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Off-road motorcycle-related major trauma increasing … call for urgent promotion of helmet use
While the incidence of on-road motorcycle-related death in adults has decreased, off-road motorcycle-related major trauma has increased, and this has not been targeted in injury prevention campaigns in Australia.
This is the finding of a study published in the latest issue of Emergency Medicine Australasia, the journal of the Australasian College for Emergency Medicine.
The study, by Dr Antonina Mikocka-Walus (research fellow), Dr Belinda Gabbe (senior research fellow), and Professor Peter Cameron (academic director), from the Department of Epidemiology and Preventive Medicine at Monash University and the Alfred Hospital, reviewed data on adult motorcycle-related major trauma from 2001 to 2008 in Victoria.
This is the first population-based study comparing trends in on- and off-road motorcycle-related major trauma in adults.
During the study period, there were 1157 major trauma survivors and 344 deaths with motorcycle-related injuries.
The researchers found no change in the incidence of motorcycle-related major trauma (both survivors plus deaths) and no change over time in the incidence of on-road motorcycle-related injury (survivors plus deaths) per 100,000 population.
However, the incidence of off-road motorcycle-related injury (survivors plus deaths) increased over the study period.
This finding is consistent with the results of another study conducted recently on motorcycling in children, and it suggests that off-road motorcycle use is resulting in an increased incidence of major trauma and death.
Notably, the study showed that the incidence of on-road death due to motorcycle-related major trauma in Victoria decreased significantly from 2001 to 2008.
“This encouraging finding might be associated with the Victorian Motorcycle Road Safety Strategy 2002–2007 aimed at improving education, training and communication with motorcyclists, as well as improved road design and safety enforcement,” the researchers said.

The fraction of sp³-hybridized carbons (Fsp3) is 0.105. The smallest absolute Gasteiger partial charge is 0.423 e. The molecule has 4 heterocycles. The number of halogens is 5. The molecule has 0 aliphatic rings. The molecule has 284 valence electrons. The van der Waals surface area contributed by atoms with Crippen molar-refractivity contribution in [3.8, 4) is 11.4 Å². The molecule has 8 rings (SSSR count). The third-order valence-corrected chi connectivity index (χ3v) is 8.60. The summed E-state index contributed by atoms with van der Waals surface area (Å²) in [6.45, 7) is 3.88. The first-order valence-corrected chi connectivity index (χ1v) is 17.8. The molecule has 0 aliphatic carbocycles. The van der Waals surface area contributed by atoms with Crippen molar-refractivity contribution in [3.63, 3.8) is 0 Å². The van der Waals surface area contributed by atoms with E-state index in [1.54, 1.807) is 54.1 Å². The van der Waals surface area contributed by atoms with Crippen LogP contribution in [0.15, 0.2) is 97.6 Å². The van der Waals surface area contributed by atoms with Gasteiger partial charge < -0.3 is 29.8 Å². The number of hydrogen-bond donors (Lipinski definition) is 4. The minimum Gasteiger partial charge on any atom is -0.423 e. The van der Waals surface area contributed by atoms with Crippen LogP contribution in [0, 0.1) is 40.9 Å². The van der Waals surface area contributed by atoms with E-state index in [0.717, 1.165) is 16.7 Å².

“The reduction in mortality might also be linked to the introduction of the Motorcycle Safety Levy in 2002, which has funded over 159 projects aimed at improving the safety of motorcyclists in Victoria.”
Another finding of the study is that most motorcycle collisions resulting in major trauma in Victoria occur on main roads, streets or highways.
Younger participants reported by a WA study (a mean age of 31 years compared with the present study mean age of 35) are more likely to be off-road motorcycle users, as off-road motorcycling in Australia does not require registration and does not have a minimum age limit provided that people ride on a private property.
In the current study, injured off-road motorcycle users were younger than on-road motorcyclists, which is consistent with this observation.
Consistent with other Australian data, in the present study, off-road collisions occurred more commonly on weekends, and in regional Victoria, than on-road collisions, reflecting the recreational nature of participation.
“As helmets have been found to reduce the risk of death by 40% and the risk of serious injury by 70% in motorcyclists, lower usage rates in off-road motorcyclists are of concern,” the researchers said.
“In the present study, head injury was more commonly the cause of death for off-road cases compared with on-road cases, which is consistent with lower usage of helmet reported by other researchers.
“Clearly, there is an urgent need to promote helmet wearing among off-road motorcyclists in Australia.”
Professor Cameron said this research shows “how absolutely essential it is to promote greater safety awareness and prevention in this largely unregulated group, and helmets are only part of this.
“A big problem is that kids go on off-road tracks in the bush, without the usual restrictions of speed, without appropriate training, and with poor road conditions.”